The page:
“The truth about a man lies first and foremost in what he hides.”
 
– Andre Malraux

ACTUAL “CASE HISTORY”: It’s happened to us so many times, I couldn’t count them if I tried. In the “discovery” phase of lawsuits or arbitrations, we request a copy of our client’s Human Resources file for evidence of improper behavior by supervisors, HR personnel, or others. Sure enough, nearly every time we do so either (a) the employer’s attorneys claim there is no HR file, or (b) the employer’s attorneys claim the HR file is “privileged” or “confidential,” or (c) the employer’s attorneys simply refuse to provide us with a copy. Just as commonly, either the judge in the case, or the arbitrators in the arbitration, then order them to do so.

Upon inspection, what do we find in our clients’ Human Resources files? Usually the most mundane of documents, including (i) employment applications, (ii) payroll authorization forms, (iii) commendations, (iv) warnings regarding performance or conduct, (v) attendance and vacation records, and (vi) performance appraisals.

So, you may ask yourself, “Why do employers’ attorneys fight like the dickens to keep these files unseen?” It is because at times we find unusual, unexpected, almost unbelievable material in those very same HR files, that is, documents or notations that point to improper conduct or illegal motivations. These are just a few examples:

A. Nasty comments denigrating our client’s physique and personality; 
B. Anonymous, unproven allegations about our client’s social life; 
C. Information about our client’s medical history that, by federal law, should not be there;
D. The fact that our client had several times attempted in-vitro fertilization; 
E. Drafts of performance appraisals that were plainly incorrect;
F. A suggestion that our client was “not loyal to management;”
G. In one case, the handwritten phrase “a pain in the __ ;” 
H. A document with the client’s signature on it, but forged; and
I. My “all time favorite:” a statement that our client had unspecified “unsavory habits.”

This misinformation, rank innuendo and improper information, by law, by company policies, and by plain old decency and common sense, should not be kept in HR files, which may be available to wrongly influence important decisions taken and to be taken by supervisors, managers, colleagues and others. The above examples are just a few of the many things we have seen in HR files; who knows what was removed or deleted before we got access!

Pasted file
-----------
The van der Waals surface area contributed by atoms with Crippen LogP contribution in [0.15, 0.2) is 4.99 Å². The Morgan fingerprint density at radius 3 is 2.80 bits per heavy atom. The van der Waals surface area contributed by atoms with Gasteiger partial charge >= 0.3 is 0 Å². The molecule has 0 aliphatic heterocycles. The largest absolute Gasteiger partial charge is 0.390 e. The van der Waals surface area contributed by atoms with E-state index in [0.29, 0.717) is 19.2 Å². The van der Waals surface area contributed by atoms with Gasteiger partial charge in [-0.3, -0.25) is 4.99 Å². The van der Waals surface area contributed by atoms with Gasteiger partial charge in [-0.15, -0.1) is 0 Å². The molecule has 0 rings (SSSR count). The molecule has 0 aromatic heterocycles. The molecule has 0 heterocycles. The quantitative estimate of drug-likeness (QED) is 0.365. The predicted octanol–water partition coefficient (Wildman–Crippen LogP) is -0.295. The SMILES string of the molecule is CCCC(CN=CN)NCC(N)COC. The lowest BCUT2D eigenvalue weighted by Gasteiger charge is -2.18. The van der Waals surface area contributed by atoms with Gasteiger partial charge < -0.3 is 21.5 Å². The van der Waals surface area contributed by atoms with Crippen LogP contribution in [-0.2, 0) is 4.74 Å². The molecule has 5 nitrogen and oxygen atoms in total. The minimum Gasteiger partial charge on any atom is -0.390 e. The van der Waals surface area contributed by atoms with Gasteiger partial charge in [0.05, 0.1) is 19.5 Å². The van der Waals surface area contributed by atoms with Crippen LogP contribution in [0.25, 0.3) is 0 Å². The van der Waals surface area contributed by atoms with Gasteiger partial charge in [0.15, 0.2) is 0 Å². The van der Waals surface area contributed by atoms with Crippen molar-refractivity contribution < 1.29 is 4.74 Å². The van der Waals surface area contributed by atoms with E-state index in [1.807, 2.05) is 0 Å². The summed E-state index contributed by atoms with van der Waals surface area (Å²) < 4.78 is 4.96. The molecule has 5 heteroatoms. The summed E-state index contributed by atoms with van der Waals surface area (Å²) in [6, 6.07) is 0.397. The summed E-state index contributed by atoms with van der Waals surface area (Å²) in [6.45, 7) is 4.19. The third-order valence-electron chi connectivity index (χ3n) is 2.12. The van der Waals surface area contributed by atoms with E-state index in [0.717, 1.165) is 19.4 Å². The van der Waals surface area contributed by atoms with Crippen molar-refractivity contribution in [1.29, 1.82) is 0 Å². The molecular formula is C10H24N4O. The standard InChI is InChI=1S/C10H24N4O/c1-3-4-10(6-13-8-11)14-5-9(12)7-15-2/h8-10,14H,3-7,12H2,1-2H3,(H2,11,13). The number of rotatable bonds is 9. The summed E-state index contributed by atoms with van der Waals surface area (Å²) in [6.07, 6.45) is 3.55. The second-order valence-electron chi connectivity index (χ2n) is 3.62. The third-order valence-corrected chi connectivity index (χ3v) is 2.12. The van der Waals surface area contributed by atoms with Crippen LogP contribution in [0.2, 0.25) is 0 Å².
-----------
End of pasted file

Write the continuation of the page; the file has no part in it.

Because incorrect, improper and illegal information can find its way into HR files, employees can find themselves unfairly stymied in their career development, unduly denied deserved raises and promotions, and even wrongly chosen for layoff.

These days, almost everyone has heard it said that it is wise and prudent to review your credit history to ensure that costly errors are not found there. It is without doubt that it is wise to check your bank statement each month to make sure you are credited with every deposit, and you have not been debited with someone else’s withdrawal. It is for this very same reason that we suggest all employees periodically seek to review the contents of their HR files.

Are you permitted to do so? Some states give all employees the legal right to review and copy items in their HR files. Some states give that right only to public employees. And some states have no laws on this subject. [A state-by-state summary of these laws can be found below.] Some companies have policies or practices permitting employees to do so.  

LESSON TO LEARN:  It may be wise to consider requesting an opportunity to view the contents of your HR file to ensure that there is nothing in the file that unfairly, improperly or even illegally stymies your career development. It may be especially wise to do so if you have good reason to believe your inexplicable lack of advancement may be attributable to information in your file.

Will such a request be successful? That may depend on the basis for your request. By your state’s law, you may have a legal right to do so. By your employer’s policies, you may have a right to do so. For several different reasons, you may have a good argument to do so. One thing is for sure: there is no law or rule that says you cannot make a respectful request.

Will your request, in itself, “brand” you as someone who is “difficult?” Perhaps; that is a matter to be considered. Some may see it that way. Others may see you as a sophisticated, careful person. There is always some potential risk in standing up for yourself; that can’t be denied.

WHAT YOU CAN DO:  Here is the six-step approach we suggest you consider taking:

1. Review the list of state law provisions below:  We have assembled a list of the laws in the 50 states regarding review of HR files, as of January, 2010. See if your state gives you a right to review (and possibly copy) your HR file.